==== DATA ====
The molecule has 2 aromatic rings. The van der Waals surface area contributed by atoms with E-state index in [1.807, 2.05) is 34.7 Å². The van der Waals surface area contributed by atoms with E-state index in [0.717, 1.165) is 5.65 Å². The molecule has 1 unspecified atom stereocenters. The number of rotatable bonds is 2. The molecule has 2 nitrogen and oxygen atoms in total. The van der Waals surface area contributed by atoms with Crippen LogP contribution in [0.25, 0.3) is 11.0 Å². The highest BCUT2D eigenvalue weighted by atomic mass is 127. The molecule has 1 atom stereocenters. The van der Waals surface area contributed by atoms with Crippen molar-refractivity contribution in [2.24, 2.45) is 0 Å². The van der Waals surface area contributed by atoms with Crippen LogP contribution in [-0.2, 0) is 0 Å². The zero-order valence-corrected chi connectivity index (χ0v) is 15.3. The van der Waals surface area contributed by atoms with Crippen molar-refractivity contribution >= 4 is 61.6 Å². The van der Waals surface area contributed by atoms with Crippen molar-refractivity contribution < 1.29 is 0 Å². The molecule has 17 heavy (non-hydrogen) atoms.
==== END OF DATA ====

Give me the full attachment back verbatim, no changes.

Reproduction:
The molecule has 2 aromatic rings. The van der Waals surface area contributed by atoms with E-state index in [1.807, 2.05) is 34.7 Å². The van der Waals surface area contributed by atoms with E-state index in [0.717, 1.165) is 5.65 Å². The molecule has 1 unspecified atom stereocenters. The number of rotatable bonds is 2. The molecule has 2 nitrogen and oxygen atoms in total. The van der Waals surface area contributed by atoms with Crippen LogP contribution in [0.25, 0.3) is 11.0 Å². The highest BCUT2D eigenvalue weighted by atomic mass is 127. The molecule has 1 atom stereocenters. The van der Waals surface area contributed by atoms with Crippen molar-refractivity contribution in [2.24, 2.45) is 0 Å². The van der Waals surface area contributed by atoms with Crippen LogP contribution in [-0.2, 0) is 0 Å². The zero-order valence-corrected chi connectivity index (χ0v) is 15.3. The van der Waals surface area contributed by atoms with Crippen molar-refractivity contribution >= 4 is 61.6 Å². The van der Waals surface area contributed by atoms with Crippen molar-refractivity contribution < 1.29 is 0 Å². The molecule has 17 heavy (non-hydrogen) atoms.